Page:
February 7 2014
Canada Inc.: the rise of the modern corporation and the second Industrial revolution
An Evolving Economy
CND lives were drastically changed by the acceleration the second indur5tial revolution in CND.
The second industrial revolution (hereafter 2 IR) was based on the new technologies such as:
the internal combustion engine, the development of resources, electrical power and new
chemical processes. This started the continuous move away from primary industries to
secondary industries and increased growth in the tertiary sector (service industries)
The 2 IR
Technological innovations increased product output without expanding the labour force.
Electricity also had a large factor in this and will be further discussed in a later class. A new
emphasis was placed on ‘consumer-durable’ goods, and there was a construction boom, as well
as the rise of suburban growth. Expanded credit, banking and insurance opportunities allows
allowed companies to grow.
A good example of how the economic sectors evolved is the AUTOMOBILE.
• Ontario had a corner on most of the market in manufacturing.
• The war had proved the usefulness of the automobile.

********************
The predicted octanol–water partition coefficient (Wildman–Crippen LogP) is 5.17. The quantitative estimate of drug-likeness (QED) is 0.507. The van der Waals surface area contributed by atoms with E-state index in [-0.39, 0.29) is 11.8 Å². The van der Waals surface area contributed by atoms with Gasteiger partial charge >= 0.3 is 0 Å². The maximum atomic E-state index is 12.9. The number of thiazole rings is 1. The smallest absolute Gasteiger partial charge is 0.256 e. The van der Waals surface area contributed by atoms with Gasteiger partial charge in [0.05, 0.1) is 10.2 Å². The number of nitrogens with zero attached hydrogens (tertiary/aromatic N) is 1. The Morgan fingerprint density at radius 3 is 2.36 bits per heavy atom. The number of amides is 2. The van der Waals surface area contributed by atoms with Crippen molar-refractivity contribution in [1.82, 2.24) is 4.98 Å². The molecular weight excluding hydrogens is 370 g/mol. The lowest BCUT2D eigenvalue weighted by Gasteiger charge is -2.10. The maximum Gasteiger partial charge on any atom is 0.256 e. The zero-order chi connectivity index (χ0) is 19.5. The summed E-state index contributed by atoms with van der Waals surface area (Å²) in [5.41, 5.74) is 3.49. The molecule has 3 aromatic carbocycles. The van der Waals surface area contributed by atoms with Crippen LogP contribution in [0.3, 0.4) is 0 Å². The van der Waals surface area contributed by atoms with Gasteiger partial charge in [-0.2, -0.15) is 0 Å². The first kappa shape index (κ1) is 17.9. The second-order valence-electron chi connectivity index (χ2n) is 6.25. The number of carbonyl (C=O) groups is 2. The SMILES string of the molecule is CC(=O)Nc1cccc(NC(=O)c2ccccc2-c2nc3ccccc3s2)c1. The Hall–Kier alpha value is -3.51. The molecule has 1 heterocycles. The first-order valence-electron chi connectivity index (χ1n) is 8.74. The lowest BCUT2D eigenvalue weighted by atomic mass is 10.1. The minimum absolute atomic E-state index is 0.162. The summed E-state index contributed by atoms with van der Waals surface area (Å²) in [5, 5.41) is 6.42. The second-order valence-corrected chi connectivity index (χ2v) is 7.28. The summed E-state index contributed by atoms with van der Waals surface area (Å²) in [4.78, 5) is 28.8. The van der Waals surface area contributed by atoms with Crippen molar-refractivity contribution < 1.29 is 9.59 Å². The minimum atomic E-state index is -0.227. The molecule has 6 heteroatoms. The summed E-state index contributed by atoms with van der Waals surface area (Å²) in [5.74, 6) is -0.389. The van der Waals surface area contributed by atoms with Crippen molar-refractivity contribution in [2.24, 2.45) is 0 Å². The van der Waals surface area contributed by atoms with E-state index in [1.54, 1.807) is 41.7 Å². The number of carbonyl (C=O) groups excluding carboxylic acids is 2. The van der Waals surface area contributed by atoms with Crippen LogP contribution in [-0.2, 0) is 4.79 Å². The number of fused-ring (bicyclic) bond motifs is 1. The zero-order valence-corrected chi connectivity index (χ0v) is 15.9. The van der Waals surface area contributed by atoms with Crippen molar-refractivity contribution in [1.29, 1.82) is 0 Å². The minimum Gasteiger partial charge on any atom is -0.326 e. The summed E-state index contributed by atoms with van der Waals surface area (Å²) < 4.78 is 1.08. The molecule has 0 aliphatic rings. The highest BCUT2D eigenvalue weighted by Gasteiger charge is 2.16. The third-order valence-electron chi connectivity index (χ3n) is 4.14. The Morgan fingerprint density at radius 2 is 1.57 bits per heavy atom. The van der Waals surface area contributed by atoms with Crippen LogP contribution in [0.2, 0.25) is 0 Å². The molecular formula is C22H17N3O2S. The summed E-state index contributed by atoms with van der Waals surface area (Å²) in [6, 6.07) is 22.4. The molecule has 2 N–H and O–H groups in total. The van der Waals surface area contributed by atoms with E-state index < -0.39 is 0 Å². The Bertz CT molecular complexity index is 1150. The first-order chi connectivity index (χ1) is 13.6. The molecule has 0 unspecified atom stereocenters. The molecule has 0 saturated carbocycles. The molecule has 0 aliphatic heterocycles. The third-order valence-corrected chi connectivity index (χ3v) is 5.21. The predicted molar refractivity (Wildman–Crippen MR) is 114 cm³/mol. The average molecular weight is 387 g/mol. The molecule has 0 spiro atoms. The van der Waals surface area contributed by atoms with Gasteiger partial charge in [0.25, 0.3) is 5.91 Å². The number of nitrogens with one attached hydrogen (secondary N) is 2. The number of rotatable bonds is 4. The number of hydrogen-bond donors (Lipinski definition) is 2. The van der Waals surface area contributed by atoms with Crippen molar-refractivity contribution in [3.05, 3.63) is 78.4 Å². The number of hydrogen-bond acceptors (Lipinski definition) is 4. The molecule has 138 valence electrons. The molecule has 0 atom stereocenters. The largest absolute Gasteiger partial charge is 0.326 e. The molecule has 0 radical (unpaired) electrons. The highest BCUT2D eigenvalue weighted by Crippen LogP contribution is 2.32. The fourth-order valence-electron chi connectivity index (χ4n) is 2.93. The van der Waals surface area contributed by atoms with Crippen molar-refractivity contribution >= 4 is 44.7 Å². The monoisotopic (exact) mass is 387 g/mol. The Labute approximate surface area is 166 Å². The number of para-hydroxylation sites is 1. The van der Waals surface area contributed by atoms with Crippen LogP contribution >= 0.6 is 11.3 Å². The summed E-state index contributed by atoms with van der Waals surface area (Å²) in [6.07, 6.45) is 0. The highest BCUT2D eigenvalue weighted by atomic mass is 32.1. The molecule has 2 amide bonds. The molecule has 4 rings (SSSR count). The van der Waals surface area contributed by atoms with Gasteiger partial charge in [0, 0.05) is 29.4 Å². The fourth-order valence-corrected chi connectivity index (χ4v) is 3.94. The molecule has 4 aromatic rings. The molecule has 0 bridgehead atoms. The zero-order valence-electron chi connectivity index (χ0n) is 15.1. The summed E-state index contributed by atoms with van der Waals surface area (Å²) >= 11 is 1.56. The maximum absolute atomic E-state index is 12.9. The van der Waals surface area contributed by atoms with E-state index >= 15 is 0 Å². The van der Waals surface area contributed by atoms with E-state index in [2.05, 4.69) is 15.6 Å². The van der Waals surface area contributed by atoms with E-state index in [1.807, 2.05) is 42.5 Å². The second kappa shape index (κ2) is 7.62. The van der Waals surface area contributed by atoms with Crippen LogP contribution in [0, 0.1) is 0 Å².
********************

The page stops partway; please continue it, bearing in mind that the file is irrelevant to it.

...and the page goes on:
• Cars could deliver goods directly to a store, without the hassle of using trains.
• Every city then needed, car dealerships, gas stations, repair shops, auto insurance
brokers, tire shops, etc.
• Demand for better roads led to construction of hard surfaced highways.
• Restaurants and cabins along busy routes.
• To0urism boomed – increased number of jobs.
• The increase in HP meant more accidents, and death, and a larger police force.
Secondary industries also boom car appliances, furniture, radios, retail stores all of which
contributed to the rise of a consumer society. The rise of the department store also contributed
to this (ex: Eaton’s) and represented 20% of the CND retail market. It also promoted mass taste
New Technologies New technologies allowed for the increase in productivity and volume of goods, old machines
made new machines, and mechanization lead to mass production.
Taylorism: Scientific management, also called Taylorism, was a theory of management that
analyzed and synthesized workflows. Its main objective was improving economic efficiency,
especially labor productivity. It was one of the earliest attempts to apply science to the
engineering of processes and to management. (http://en.wikipedia.org/wiki/Taylorism)
1.The standardization of the product (nothing hand-made: everything is made through
machines, molds and not by skilled craftsmanship)
2.The use of special-purpose tools and/or equipment designed to make assembly lines